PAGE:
Review: The Rook by Daniel O’Malley

The Rook by Daniel O'Malley
The Rook by Daniel O’Malley

The Rook by Daniel O’Malley (read by Susan Duerden)
Hacette Audio, 2012

Daniel O’Malley’s debut novel The Rook is another one of those titles that goes down as something I wanted to really like but ended up disappointing me on some levels. It is also one of those audiobooks that whose narrator I wasn’t particularly fond of and who I have no doubt influenced my opinion of the novel on a whole. There are aspects of The Rook I definitely enjoyed and its premise is something I definitely found intriguing but as a novel I didn’t feel it came together quite as nicely as it aught to.

The Rook is a supernatural action thriller mystery adventure. If that sounds like an improbable mashup you are asbolutely correct but O’Malley does a valiant effort at making it all stick together. However, his tendancy to richochet back and forth between various themes, tones, and plots often leaves the novel a scattered and somewhat inconsistant feel. The novel centers around Myfanwy Thomas (pronounced, incorrectly, like Tiffany but with an M instead of a T) who wakes up in the rain surrounded by dead men in rubber gloves and no memory of who she is. A mysterious letter in her pocket, apparently written by her pre-amnesiac self, sets her on a journey fraught with mystery danger and the startling revelation of the Britain’s secret history. I don’t want to explain too much more than that, mainly because the slow unveiling of who Myfanwy is and just what the organisation she belongs to does is one of the best things about the novel. I will say that this super-secret government organisation is staffed my many people who have unique and often strange gifts.

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Review: The Spirit Thief by Rachel Aaron

The Spirit Thief by Rachel Aaron
The Spirit Thief by Rachel Aaron

The Spirit Thief
Rachel Aaron
Orbit, 2010

I don’t know what it is about the scoundrel archetype that is so consistently appealing. For my part I blame Han Solo for his part in forever ensconcing the noble scoundrel in the annals of my own youth. I’m sure there were others, your Robin Hoods and what have you, but for me the lovable scoundrel archetype has always been defined by Han Solo. Rachel Aaron’s Eli Moonpress, who debuted in last October’s, the Spirit Thief is of a similar ilk as that space pirate. Cavalier, inscrutable, and consistently full of surprises Aaron has crafted a welcome new addition to the world of loveable scoundrels.

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Review: Star Wars: Omen by Christie Golden (audio)

Star Wars (Fate of the Jedi Book 2): Omen by Christien Gold, Narrated by Marc Thompson
Star Wars (Fate of the Jedi Book 2): Omen by Christien Gold, Narrated by Marc Thompson

Star Wars: Fate of the Jedi: Omen

by Christie Goldman

Read by Marc Thompson

2009, Random House Audio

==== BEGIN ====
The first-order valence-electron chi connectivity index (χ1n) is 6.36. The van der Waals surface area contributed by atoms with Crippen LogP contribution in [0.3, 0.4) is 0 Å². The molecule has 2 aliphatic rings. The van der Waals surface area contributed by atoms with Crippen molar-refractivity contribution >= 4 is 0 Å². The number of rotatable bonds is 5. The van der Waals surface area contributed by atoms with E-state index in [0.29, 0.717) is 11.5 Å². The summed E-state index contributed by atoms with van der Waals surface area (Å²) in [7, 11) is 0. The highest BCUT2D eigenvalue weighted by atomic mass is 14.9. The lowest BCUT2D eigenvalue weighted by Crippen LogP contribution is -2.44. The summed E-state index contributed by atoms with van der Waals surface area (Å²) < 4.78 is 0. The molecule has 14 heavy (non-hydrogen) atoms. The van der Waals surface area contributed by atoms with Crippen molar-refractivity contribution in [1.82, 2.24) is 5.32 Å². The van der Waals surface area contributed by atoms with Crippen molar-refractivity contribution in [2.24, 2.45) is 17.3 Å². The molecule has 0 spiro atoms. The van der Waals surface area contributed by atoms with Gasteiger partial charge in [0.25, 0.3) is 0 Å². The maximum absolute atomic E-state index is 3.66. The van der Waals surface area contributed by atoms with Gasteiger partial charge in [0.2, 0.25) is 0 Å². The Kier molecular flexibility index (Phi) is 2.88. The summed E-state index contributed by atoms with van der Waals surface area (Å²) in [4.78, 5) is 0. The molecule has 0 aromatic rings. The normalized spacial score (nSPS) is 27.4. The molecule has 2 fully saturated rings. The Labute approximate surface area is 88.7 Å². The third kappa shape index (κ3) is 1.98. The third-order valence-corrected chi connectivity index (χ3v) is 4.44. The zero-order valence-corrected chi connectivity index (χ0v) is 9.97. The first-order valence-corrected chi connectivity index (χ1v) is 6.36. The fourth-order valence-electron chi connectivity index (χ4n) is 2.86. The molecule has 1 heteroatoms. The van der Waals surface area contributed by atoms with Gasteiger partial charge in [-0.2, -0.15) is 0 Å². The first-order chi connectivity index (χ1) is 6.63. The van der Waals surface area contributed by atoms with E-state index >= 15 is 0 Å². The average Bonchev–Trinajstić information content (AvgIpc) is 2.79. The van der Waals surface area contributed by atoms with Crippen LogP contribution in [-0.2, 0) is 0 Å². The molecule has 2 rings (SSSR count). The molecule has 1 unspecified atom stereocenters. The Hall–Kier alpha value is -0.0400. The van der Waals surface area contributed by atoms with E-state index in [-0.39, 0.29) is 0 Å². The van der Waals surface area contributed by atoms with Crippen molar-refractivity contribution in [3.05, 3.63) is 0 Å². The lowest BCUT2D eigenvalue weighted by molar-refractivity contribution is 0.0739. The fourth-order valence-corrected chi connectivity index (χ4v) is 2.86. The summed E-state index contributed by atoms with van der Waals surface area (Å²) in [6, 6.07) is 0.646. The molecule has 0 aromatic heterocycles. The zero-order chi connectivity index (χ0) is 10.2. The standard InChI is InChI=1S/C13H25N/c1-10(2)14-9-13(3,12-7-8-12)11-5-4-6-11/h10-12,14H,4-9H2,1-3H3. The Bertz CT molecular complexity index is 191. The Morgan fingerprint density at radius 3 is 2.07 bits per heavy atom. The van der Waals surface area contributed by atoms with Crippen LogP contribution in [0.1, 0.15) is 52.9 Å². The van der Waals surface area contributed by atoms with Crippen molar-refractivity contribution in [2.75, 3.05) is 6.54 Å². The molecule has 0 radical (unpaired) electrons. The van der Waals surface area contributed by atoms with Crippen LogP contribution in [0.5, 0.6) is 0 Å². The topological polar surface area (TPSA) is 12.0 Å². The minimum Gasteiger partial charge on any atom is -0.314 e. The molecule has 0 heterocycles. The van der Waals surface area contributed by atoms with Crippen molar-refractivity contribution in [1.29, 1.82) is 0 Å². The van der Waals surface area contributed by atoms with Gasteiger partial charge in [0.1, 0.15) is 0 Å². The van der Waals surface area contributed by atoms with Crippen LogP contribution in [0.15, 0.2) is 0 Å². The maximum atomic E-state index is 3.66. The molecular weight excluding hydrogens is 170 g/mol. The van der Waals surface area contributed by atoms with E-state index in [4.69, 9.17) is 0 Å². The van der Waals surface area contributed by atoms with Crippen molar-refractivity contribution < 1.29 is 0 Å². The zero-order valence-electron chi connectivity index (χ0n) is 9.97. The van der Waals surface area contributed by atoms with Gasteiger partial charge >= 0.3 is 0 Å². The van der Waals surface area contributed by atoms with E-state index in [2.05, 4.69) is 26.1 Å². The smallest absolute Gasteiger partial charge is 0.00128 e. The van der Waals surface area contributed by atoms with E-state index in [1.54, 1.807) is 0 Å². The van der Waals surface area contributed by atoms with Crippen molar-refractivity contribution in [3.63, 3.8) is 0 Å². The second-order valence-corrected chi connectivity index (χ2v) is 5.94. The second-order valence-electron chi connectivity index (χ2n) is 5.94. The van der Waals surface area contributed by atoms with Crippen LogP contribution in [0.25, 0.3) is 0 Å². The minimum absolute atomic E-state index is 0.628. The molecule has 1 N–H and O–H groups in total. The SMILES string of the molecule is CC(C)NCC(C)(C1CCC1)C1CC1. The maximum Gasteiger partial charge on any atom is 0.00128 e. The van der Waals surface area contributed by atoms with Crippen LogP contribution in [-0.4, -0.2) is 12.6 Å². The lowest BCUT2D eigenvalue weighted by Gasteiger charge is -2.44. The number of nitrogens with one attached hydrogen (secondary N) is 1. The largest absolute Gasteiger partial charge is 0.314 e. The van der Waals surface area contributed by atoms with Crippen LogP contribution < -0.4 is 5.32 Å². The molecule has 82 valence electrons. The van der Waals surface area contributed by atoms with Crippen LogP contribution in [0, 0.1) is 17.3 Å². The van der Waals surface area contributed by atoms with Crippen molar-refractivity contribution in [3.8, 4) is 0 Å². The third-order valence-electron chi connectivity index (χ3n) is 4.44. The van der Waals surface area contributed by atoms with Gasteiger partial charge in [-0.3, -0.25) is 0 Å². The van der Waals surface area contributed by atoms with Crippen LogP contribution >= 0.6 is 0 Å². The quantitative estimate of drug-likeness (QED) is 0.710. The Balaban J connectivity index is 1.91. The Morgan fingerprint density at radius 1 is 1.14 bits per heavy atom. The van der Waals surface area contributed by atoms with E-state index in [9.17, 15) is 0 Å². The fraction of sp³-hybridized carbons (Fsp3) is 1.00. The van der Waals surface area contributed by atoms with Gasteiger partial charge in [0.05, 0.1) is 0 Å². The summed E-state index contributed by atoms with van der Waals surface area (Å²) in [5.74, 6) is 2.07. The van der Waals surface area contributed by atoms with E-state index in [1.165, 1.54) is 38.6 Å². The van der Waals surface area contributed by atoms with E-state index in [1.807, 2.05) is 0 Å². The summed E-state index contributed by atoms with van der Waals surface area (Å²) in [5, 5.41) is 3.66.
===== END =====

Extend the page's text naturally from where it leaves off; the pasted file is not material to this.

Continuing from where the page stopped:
The first volume in the Fate of the Jedi series, Outcast, marked my first foray to the Star Wars Expanded Universe since the death of Chewbacca in R. A. Salvatores’ Vector PrimeOutcast, and now Omen, are taking a slower more subtle approach to storytelling that one would expect from a Star Wars novel.  Like Outcast before it, Omen has no large scale space battles, no real swashbuckling adventures but focuses instead on creating an air of tension, mystery, and suspense.  Though perhaps one might say that the real focus of this story, and perhaps the entire Fate of the Jedi series is that of the Solo and Skywalker families.

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Review: Star Wars: Fate of the Jedi: Outcast (Audiobook)

Star Wars: Fate of the Jedi Book 1: Outcast
Aaron Allston
read by Marc Thompson
Random House Audio, 2009

It’s been a while since I’ve read, let alone listened, to a Star Wars novel.  I think I stopped somewhere back around Vector Prime when I was generally frustrated with the direction of the current story.  Turns out I’ve missed quite a bit.  Most importantly is the recently finished Legacy of the Force series that deal primarily Jacen Solo’s reign as Darth Caedus and the war to unseat him from power.  As such Outcast might have been easily called Aftermath (both titles are, in my opinion, equally applicable).  All the events here deal with the repruscussion of Jacen’s actions as Darth Caedus and Luke Skywalker’s actions in defeating him (namely his decision to break the Jedi Order away from the Gallactic Alliance midwar and turn them into a more independent and neutral force).  Confused yet?  It isn’t too hard to follow and I found it fairly easy to slip into the post-war almost Nuremberg like atmosphere of the novel.  So easy in fact that I almost didn’t want to stop listening.

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Review: Contagious by Scott Sigler (Audio)


Scott Sigler

Random House Audio, 2008

Read by Scott Sigler

Infected was one of my surprise favorites when it came out in April of 2008; its cringe inducing scenes of self-mutilation caused several near misses on my daily commute.  Contagious picks up not long after Infected’s ending and continues the battle of Margaret Montoya, Dew Phillips, Clarence Otto, and “Scary” Perry Dawsey against the mysterious blue triangles.  While Contagious lacks some of the more horrific elements that made Infected such a fun read the B-move action sci-fi vibe more than makes up for things.  More impressions after the jump…

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